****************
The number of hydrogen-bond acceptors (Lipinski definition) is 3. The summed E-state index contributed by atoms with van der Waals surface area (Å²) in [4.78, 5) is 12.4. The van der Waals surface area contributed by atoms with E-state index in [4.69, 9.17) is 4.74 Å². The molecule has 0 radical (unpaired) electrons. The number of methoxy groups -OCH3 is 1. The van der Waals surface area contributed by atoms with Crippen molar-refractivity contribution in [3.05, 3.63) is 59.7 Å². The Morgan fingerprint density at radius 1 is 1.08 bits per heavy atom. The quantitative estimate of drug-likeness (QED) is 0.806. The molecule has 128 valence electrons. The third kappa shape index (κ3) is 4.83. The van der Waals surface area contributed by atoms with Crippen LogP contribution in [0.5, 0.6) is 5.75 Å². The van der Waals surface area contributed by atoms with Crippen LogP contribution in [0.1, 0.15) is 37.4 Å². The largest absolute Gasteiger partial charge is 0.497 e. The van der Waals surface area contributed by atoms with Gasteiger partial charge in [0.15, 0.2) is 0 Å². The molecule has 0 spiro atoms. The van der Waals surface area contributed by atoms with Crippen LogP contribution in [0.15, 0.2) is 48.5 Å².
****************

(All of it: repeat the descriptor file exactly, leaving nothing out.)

The number of hydrogen-bond acceptors (Lipinski definition) is 3. The summed E-state index contributed by atoms with van der Waals surface area (Å²) in [4.78, 5) is 12.4. The van der Waals surface area contributed by atoms with E-state index in [4.69, 9.17) is 4.74 Å². The molecule has 0 radical (unpaired) electrons. The number of methoxy groups -OCH3 is 1. The van der Waals surface area contributed by atoms with Crippen molar-refractivity contribution in [3.05, 3.63) is 59.7 Å². The Morgan fingerprint density at radius 1 is 1.08 bits per heavy atom. The quantitative estimate of drug-likeness (QED) is 0.806. The molecule has 128 valence electrons. The third kappa shape index (κ3) is 4.83. The van der Waals surface area contributed by atoms with Crippen LogP contribution in [0.5, 0.6) is 5.75 Å². The van der Waals surface area contributed by atoms with Crippen LogP contribution in [0.1, 0.15) is 37.4 Å². The largest absolute Gasteiger partial charge is 0.497 e. The van der Waals surface area contributed by atoms with Gasteiger partial charge in [0.15, 0.2) is 0 Å². The molecule has 0 spiro atoms. The van der Waals surface area contributed by atoms with Crippen LogP contribution in [0.15, 0.2) is 48.5 Å².